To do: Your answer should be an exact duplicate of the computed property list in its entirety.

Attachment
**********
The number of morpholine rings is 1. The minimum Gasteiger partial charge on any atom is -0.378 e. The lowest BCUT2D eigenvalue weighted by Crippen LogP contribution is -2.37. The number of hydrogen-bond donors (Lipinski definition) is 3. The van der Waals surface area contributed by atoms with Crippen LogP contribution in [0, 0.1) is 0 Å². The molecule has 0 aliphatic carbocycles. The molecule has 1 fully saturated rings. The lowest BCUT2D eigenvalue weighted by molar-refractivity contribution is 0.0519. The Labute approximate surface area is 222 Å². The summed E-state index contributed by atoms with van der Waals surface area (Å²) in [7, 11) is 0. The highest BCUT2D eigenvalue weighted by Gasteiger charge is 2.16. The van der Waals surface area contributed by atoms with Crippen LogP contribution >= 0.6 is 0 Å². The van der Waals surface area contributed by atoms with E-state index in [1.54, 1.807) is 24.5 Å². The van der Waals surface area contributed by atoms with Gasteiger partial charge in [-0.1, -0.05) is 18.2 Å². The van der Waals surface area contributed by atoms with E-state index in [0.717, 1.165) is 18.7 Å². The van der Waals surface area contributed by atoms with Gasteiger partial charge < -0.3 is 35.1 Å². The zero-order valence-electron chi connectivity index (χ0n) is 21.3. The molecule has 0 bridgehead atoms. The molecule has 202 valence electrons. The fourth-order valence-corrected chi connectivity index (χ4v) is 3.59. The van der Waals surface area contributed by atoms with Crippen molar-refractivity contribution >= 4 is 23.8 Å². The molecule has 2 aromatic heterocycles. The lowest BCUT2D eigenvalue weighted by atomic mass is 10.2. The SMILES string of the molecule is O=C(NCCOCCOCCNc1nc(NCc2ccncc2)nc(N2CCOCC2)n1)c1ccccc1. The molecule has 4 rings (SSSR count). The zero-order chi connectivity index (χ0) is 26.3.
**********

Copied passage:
The number of morpholine rings is 1. The minimum Gasteiger partial charge on any atom is -0.378 e. The lowest BCUT2D eigenvalue weighted by Crippen LogP contribution is -2.37. The number of hydrogen-bond donors (Lipinski definition) is 3. The van der Waals surface area contributed by atoms with Crippen LogP contribution in [0, 0.1) is 0 Å². The molecule has 0 aliphatic carbocycles. The molecule has 1 fully saturated rings. The lowest BCUT2D eigenvalue weighted by molar-refractivity contribution is 0.0519. The Labute approximate surface area is 222 Å². The summed E-state index contributed by atoms with van der Waals surface area (Å²) in [7, 11) is 0. The highest BCUT2D eigenvalue weighted by Gasteiger charge is 2.16. The van der Waals surface area contributed by atoms with Crippen LogP contribution >= 0.6 is 0 Å². The van der Waals surface area contributed by atoms with E-state index in [1.54, 1.807) is 24.5 Å². The van der Waals surface area contributed by atoms with Gasteiger partial charge in [-0.1, -0.05) is 18.2 Å². The van der Waals surface area contributed by atoms with E-state index in [0.717, 1.165) is 18.7 Å². The van der Waals surface area contributed by atoms with Gasteiger partial charge < -0.3 is 35.1 Å². The zero-order valence-electron chi connectivity index (χ0n) is 21.3. The molecule has 0 bridgehead atoms. The molecule has 202 valence electrons. The fourth-order valence-corrected chi connectivity index (χ4v) is 3.59. The van der Waals surface area contributed by atoms with Crippen molar-refractivity contribution >= 4 is 23.8 Å². The molecule has 2 aromatic heterocycles. The lowest BCUT2D eigenvalue weighted by atomic mass is 10.2. The SMILES string of the molecule is O=C(NCCOCCOCCNc1nc(NCc2ccncc2)nc(N2CCOCC2)n1)c1ccccc1. The molecule has 4 rings (SSSR count). The zero-order chi connectivity index (χ0) is 26.3.